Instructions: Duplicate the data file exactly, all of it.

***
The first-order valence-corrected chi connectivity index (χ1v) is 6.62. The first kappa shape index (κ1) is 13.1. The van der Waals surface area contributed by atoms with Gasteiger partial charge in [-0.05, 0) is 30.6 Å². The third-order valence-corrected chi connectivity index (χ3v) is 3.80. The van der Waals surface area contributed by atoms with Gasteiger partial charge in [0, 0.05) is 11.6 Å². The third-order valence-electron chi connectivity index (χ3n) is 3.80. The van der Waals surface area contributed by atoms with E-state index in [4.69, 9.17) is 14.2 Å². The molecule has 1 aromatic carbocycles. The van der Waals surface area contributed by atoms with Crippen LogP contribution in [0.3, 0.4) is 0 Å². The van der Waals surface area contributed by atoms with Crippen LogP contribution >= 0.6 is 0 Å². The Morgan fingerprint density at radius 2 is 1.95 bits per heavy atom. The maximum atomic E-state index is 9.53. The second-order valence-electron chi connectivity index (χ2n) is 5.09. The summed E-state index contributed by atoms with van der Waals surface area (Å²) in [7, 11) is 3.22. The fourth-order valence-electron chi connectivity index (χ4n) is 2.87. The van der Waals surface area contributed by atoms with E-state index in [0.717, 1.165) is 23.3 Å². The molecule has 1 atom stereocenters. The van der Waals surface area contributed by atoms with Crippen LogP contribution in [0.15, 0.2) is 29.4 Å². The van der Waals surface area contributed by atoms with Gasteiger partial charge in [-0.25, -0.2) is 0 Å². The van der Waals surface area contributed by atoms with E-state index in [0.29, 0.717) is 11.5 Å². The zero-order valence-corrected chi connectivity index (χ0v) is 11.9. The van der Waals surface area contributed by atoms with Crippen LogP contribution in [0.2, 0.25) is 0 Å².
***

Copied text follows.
The first-order valence-corrected chi connectivity index (χ1v) is 6.62. The first kappa shape index (κ1) is 13.1. The van der Waals surface area contributed by atoms with Gasteiger partial charge in [-0.05, 0) is 30.6 Å². The third-order valence-corrected chi connectivity index (χ3v) is 3.80. The van der Waals surface area contributed by atoms with Gasteiger partial charge in [0, 0.05) is 11.6 Å². The third-order valence-electron chi connectivity index (χ3n) is 3.80. The van der Waals surface area contributed by atoms with E-state index in [4.69, 9.17) is 14.2 Å². The molecule has 1 aromatic carbocycles. The van der Waals surface area contributed by atoms with Crippen LogP contribution in [0.3, 0.4) is 0 Å². The van der Waals surface area contributed by atoms with Crippen LogP contribution >= 0.6 is 0 Å². The Morgan fingerprint density at radius 2 is 1.95 bits per heavy atom. The maximum atomic E-state index is 9.53. The second-order valence-electron chi connectivity index (χ2n) is 5.09. The summed E-state index contributed by atoms with van der Waals surface area (Å²) in [7, 11) is 3.22. The fourth-order valence-electron chi connectivity index (χ4n) is 2.87. The van der Waals surface area contributed by atoms with E-state index in [0.717, 1.165) is 23.3 Å². The molecule has 1 atom stereocenters. The van der Waals surface area contributed by atoms with Crippen LogP contribution in [0.15, 0.2) is 29.4 Å². The van der Waals surface area contributed by atoms with Gasteiger partial charge in [-0.25, -0.2) is 0 Å². The van der Waals surface area contributed by atoms with E-state index in [0.29, 0.717) is 11.5 Å². The zero-order valence-corrected chi connectivity index (χ0v) is 11.9. The van der Waals surface area contributed by atoms with Crippen LogP contribution in [0.2, 0.25) is 0 Å².